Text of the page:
After days of intense pressure from residents and reporters, the government of Ontario has released speculative models that suggest that even with rigorous public health measures in place, COVID-19 could kill between 3,000 and 15,000 people in the province.
While those numbers might seem frightening (and perhaps even discouraging), projections from Public Health Ontario suggest that with no physical distancing or other interventions, the death toll could climb to 100,000 people.
The highly-anticipated numbers, promised by Ontario Premier Doug Ford on April 2, were unveiled by Dr. Peter Donnelly, President and CEO of Public Health Ontario, Matthew Anderson, President and CEO of Ontario Health, and Adalsteinn Brown, Dean of the Dalla Lana School of Public Health, at an April 3 press conference.
You can see the entire report below:
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The report cautions that models cannot be trusted to effectively predict the future, but are instead used to help plan for what could happen. The report says that as with any model, the farther out predictions are made, the more uncertain they are.
The report says there is more confidence in the projections for the next 30 days than in the longer-term projections.
Assumptions were used to inform the model and experts modelled how the disease spreads based on data from other countries.
The report says that with no intervention, Ontario could see up to 6,000 deaths and 300,000 cases by April 30. With current measures in place, the province could see 1,600 deaths and 80,000 new cases.
If more extreme precautions are taken, the province could see 200 deaths and 12,500 cases.
The report suggests 220,000 cases and 4,400 deaths could be prevented by the current actions being taken.
The model says that 410 ICU beds are currently available for COVID-19 patients in addition to beds currently filled with those suffering complications from the virus. At this point, the province says 900 additional ICU beds can be added to help cope with the crisis.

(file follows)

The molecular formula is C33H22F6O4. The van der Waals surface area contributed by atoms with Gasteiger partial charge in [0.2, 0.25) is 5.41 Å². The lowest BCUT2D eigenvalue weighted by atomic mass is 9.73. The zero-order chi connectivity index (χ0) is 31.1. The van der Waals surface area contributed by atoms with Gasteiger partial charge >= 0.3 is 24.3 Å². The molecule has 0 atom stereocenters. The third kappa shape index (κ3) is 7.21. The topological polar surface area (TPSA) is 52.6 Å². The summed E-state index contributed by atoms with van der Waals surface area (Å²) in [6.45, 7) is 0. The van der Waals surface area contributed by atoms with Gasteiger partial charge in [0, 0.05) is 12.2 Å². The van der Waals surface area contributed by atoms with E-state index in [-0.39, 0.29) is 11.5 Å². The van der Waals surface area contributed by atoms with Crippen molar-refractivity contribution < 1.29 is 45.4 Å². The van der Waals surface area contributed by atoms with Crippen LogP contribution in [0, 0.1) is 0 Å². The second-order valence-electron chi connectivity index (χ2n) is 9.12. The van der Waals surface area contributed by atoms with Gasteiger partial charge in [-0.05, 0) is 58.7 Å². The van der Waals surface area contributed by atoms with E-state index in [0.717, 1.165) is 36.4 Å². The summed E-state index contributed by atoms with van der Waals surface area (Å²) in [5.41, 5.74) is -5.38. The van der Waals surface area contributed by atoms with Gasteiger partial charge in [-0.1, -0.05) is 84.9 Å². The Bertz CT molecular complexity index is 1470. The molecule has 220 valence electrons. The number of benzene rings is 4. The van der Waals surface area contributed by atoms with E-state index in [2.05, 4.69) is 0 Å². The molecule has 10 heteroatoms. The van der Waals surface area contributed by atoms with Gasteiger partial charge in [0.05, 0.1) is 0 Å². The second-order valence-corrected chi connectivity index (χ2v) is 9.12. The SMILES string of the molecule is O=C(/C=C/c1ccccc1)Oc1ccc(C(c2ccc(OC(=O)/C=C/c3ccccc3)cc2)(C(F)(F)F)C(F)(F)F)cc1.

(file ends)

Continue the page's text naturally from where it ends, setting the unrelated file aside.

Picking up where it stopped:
According to data released by the province on April 2, 462 COVID-19 patients are currently hospitalized, with 194 being treated in intensive care units. One-hundred and forty patients are currently using ventilators.
Donnelly told reporters that the COVID-19 pandemic could last anywhere from 18 to 24 months given the possibility of “secondary and tertiary waves”, but he did not suggest that extreme physical distancing measures will need to be in place for that period of time. That said, he did acknowledge that current measures could be in place for some time yet.
As for how long people will be expected to essentially put their lives on hold, the experts did not provide an estimation on when current distancing measures might be lifted. That said, a federal government document obtained by The National Post suggests the country expects such measures could be in place until at least July.
The federal government has promised to release its own national models, which could also set out predictions for death and infection rates, once it collects the most current data from the provinces and territories.
During the press conference, Donnelly said that elderly people are most at risk of serious complications, adding that the death rate in patients over 80 is close to 16 per cent. The mortality rate for people over 70 is about 10 per cent.
At a later press conference, Ford acknowledged that the data was concerning and stressed the importance of short-term physical distancing.
“If we work together, we can write the last chapter of our story because these forecasts are projections and they can change with your actions and the government’s actions,” Ford told reporters.
“We’ve seen today that we can lower these numbers and stop the curve.”
Ontario is currently reporting 3,255 cases of the novel coronavirus in the province. The province says 67 people have died of the disease, while another 1,023 have made full recoveries.
“There are 1,600 people out there who need us to do everything we can to help save them. My government is prepared to take every step possible,” Ford said.
“We’re moving as quickly as we can and acting immediately as data changes and taking additional steps to flatten the curve.”
Cover photo courtesy of The Canadian Press